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Volume 27, Issue 4

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August 21, 2013

Four key questions in disaster recovery planning

The fear that business services – or indeed the business itself – might not be recoverable after a disaster-level event results in many sleepless nights for CIOs across the world. But it doesn’t need to be that way.

Disaster recovery planning, a subset of business continuity, comprises the process, policies and procedures required for the recovery or continuation of technology infrastructure after a disaster-level event. 

Disasters come in multiple forms and may be highly unpredictable in nature, but the effect they have on your business can be calculated and mitigated against through robust preparation and testing.

...

http://www.computerweekly.com/opinion/Four-key-questions-in-disaster-recovery-planning

Part one of a two-part series

Crisis: Any situation that is threatening or could threaten to harm people or property, seriously interrupt business, significantly damage reputation and/or negatively impact the bottom line.

Every organization is vulnerable to crises. The days of playing ostrich are gone. You can play, but your stakeholders will not be understanding or forgiving because they've watched what happened with Fukushima, Penn State/Sandusky, BP/Deepwater and Wikileaks.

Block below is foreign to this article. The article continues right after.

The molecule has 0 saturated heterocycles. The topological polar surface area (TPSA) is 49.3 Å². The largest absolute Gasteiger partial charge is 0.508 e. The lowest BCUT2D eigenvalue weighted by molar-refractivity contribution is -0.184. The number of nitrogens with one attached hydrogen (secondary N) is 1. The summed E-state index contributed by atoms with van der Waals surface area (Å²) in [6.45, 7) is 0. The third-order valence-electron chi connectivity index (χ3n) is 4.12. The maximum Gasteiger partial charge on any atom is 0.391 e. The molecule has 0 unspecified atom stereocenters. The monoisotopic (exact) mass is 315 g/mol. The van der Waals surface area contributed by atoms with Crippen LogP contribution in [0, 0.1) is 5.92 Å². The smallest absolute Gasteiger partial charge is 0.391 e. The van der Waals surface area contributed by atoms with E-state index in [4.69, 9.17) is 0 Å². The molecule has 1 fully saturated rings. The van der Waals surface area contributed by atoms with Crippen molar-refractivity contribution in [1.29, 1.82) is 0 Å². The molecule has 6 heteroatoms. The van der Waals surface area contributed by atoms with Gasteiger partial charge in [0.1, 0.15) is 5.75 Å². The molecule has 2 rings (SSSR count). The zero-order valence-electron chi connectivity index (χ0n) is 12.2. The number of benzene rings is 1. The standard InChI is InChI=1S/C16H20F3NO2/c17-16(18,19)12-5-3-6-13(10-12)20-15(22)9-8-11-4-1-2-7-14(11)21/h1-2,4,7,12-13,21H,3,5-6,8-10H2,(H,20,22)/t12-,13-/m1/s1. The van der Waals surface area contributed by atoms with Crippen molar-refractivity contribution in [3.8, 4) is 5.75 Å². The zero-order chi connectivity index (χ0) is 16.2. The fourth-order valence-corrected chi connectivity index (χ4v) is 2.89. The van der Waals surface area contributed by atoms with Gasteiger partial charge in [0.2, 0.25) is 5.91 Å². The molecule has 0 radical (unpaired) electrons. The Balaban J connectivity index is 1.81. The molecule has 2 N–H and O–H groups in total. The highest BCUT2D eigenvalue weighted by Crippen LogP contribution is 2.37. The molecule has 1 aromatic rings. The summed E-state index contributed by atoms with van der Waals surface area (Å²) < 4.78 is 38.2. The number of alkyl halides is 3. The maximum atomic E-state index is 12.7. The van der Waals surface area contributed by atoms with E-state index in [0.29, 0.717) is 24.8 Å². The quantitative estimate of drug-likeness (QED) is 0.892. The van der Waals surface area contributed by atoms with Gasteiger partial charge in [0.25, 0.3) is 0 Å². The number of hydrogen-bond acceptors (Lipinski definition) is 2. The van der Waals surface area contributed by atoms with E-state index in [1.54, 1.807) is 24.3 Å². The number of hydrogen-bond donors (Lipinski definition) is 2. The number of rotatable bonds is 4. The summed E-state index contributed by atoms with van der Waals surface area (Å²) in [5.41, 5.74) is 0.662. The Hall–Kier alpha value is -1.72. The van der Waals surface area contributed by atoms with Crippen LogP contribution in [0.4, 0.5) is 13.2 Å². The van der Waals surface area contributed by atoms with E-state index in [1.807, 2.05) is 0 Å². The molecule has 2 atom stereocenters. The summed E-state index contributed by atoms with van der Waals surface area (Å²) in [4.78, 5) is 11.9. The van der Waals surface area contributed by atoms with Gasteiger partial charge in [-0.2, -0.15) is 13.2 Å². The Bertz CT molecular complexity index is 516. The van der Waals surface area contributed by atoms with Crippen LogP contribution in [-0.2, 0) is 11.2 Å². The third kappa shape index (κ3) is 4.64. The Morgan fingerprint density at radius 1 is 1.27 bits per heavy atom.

If you don't prepare, you will incur more damage. When I look at existing crisis management-related plans while conducting a vulnerability audit (the first step in crisis preparedness), what I often find is a failure to address the many communications issues related to crisis/disaster response. Organizational leadership does not understand that, without adequate internal and external communications, using the best-possible channels to reach each stakeholder group:

- See more at: http://blog.missionmode.com/blog/the-10-steps-of-crisis-communications.html#sthash.1PpM1F2j.dpuf

Part one of a two-part series

Crisis: Any situation that is threatening or could threaten to harm people or property, seriously interrupt business, significantly damage reputation and/or negatively impact the bottom line.

Every organization is vulnerable to crises. The days of playing ostrich are gone. You can play, but your stakeholders will not be understanding or forgiving because they've watched what happened with Fukushima, Penn State/Sandusky, BP/Deepwater and Wikileaks.

If you don't prepare, you will incur more damage. When I look at existing crisis management-related plans while conducting a vulnerability audit (the first step in crisis preparedness), what I often find is a failure to address the many communications issues related to crisis/disaster response. Organizational leadership does not understand that, without adequate internal and external communications, using the best-possible channels to reach each stakeholder group:

- See more at: http://blog.missionmode.com/blog/the-10-steps-of-crisis-communications.html#sthash.1PpM1F2j.dpuf